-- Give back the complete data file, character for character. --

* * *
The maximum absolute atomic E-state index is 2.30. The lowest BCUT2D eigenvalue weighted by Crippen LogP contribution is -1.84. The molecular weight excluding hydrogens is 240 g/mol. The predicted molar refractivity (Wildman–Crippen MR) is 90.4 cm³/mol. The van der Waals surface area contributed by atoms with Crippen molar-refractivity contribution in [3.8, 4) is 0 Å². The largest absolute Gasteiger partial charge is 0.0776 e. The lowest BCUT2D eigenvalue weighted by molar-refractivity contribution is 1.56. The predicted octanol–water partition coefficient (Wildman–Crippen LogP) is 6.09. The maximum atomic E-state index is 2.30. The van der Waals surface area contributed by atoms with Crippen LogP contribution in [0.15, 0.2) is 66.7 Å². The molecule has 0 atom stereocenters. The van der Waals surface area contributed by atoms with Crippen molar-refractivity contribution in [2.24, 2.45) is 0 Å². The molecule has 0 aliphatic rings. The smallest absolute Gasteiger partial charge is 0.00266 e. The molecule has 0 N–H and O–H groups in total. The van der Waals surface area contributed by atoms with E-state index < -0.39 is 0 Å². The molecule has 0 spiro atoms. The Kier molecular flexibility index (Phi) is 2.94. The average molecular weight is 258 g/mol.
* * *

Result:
The maximum absolute atomic E-state index is 2.30. The lowest BCUT2D eigenvalue weighted by Crippen LogP contribution is -1.84. The molecular weight excluding hydrogens is 240 g/mol. The predicted molar refractivity (Wildman–Crippen MR) is 90.4 cm³/mol. The van der Waals surface area contributed by atoms with Crippen molar-refractivity contribution in [3.8, 4) is 0 Å². The largest absolute Gasteiger partial charge is 0.0776 e. The lowest BCUT2D eigenvalue weighted by molar-refractivity contribution is 1.56. The predicted octanol–water partition coefficient (Wildman–Crippen LogP) is 6.09. The maximum atomic E-state index is 2.30. The van der Waals surface area contributed by atoms with Crippen LogP contribution in [0.15, 0.2) is 66.7 Å². The molecule has 0 atom stereocenters. The van der Waals surface area contributed by atoms with Crippen molar-refractivity contribution in [2.24, 2.45) is 0 Å². The molecule has 0 aliphatic rings. The smallest absolute Gasteiger partial charge is 0.00266 e. The molecule has 0 N–H and O–H groups in total. The van der Waals surface area contributed by atoms with E-state index < -0.39 is 0 Å². The molecule has 0 spiro atoms. The Kier molecular flexibility index (Phi) is 2.94. The average molecular weight is 258 g/mol.